My Lords, we voted to leave on
A family anecdote shows in microcosm what was going on, relating to what my noble friend Lady Armstrong said yesterday about the disconnect between the EU and those who can benefit from it. I will try to conceal their identities, but it involves a young, twentysomething snowboard instructor, living and working in France, speaking to his grandfather. It went like this: “Did you vote in that referendum, Grandad?” “Yes, I did. I voted to leave”. “Why?” “It was those Albanians”. “Where are they?” “They’re in Albania”. “What’s the problem?” “They’re going to come over here”. “How do you know?” “It was in the paper yesterday, so I voted to leave the EU”. People do not see the connections between the EU and their or their families’ lives.
This House seems to be full of emotion. Some have described a grieving process taking place and seem to have reached the anger stage, while others are in reflective remembrance of things past. But exiting the EU must be a calm, considered and orderly process, as the noble Lord, Lord O’Donnell, advised us yesterday. We are asking a huge amount of those whose job it will be to negotiate on our behalf over the next two years and to get us as close as they can to the Government’s 12-point wish list. Is it doable? I doubt it, but we will see. If it is not achieved, an interim future beckons. As the noble Lord, Lord Pannick, reminded us, the debate would not be taking place but for the bravery of two citizens who took on the Government and won in the Supreme Court. He and they deserve our thanks.
The Government started this process without a plan. The former Prime Minister was gone, the emperor’s clothes were reassigned and the present Prime Minister bought time to get her house in order by declaring, “Brexit means Brexit”. But what did it mean? The Government came to the strategic conclusion that controlling immigration trumped everything else and from that conclusion everything else would follow: no running commentary, no White Paper, no need for parliamentary approval and no need for a vote in Parliament to approve or reject an agreement. All of that has been overturned. Our role now is to scrutinise and make the Government accountable for what will happen. It is not enough to say that Parliament will get a vote at the end of the process. That must be on the face of the Bill.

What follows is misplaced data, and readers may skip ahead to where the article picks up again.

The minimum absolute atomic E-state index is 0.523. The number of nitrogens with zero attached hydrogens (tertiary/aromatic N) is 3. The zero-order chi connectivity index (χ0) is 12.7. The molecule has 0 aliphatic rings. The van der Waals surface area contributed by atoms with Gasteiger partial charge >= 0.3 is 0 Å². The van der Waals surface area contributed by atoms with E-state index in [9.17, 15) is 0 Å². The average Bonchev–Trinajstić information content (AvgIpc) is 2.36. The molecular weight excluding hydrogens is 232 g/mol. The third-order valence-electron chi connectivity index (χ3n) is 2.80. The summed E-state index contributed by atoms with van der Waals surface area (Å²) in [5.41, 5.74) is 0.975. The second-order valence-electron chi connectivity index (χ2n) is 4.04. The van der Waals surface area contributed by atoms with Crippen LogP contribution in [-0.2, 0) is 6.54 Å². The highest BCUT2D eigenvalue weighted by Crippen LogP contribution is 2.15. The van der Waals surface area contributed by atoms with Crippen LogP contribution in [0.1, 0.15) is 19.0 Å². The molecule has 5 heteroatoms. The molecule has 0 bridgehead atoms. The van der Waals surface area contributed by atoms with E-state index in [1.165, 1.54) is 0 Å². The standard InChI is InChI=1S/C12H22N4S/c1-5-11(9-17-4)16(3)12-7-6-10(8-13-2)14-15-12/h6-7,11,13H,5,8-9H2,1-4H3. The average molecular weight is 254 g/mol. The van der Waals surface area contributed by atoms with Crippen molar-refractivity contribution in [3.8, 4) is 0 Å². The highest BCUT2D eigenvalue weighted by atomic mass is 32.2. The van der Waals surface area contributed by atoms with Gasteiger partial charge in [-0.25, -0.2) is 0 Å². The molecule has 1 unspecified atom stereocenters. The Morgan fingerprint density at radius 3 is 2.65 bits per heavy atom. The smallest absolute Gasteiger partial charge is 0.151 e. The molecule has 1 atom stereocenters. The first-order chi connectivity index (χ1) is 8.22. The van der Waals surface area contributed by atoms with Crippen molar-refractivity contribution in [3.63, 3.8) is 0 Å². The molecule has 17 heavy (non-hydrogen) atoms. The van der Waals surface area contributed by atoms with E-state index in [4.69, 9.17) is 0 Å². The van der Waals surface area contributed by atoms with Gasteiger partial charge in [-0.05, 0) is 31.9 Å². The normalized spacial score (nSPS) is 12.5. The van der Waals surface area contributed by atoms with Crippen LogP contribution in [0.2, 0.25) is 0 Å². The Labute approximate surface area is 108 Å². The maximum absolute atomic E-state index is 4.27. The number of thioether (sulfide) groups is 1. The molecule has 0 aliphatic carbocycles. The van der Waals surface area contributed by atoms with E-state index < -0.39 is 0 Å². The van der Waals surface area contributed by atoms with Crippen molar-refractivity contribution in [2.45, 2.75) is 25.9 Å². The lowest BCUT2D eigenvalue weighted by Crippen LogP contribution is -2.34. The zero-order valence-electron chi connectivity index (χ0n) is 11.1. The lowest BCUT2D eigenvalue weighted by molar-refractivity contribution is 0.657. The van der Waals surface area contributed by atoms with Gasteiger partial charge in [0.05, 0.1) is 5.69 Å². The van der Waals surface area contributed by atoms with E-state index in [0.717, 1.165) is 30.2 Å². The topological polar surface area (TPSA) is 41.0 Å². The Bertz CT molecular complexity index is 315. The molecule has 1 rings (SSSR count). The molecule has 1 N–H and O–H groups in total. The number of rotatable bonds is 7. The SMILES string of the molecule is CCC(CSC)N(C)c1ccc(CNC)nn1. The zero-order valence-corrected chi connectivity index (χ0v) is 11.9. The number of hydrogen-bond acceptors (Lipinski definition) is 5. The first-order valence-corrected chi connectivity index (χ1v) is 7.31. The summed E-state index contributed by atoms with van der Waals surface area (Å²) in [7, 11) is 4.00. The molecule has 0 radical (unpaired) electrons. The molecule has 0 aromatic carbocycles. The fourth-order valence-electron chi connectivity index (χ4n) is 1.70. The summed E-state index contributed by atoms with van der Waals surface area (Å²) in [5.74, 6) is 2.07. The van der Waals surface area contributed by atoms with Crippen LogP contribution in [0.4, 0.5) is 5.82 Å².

What about the EU and EEA nationals living here? What about the promised vote at the end of two years being in the Bill? What will our relationship be with Euratom and myriad other agencies working in the EU? What will be the impact of withdrawal on the economy of the north-east? What about environmental safeguards and equality? Where are the impact assessments for those? What about open borders in Ireland? These issues are to be debated next week and must show the House of Lords doing its job.
This is a procedural, not a substantive Bill. It gives the Government the right to begin the process of negotiating our withdrawal from the EU. That they will get. I fully accept the primacy of the elected over the appointed Chamber, but it is our responsibility to ask the Government questions and to reconsider when we feel that it is necessary for them to do so. The amendments will show that, where things require to be reconsidered, we should send them back asking for change through probing and seeking clarity. That is what we do.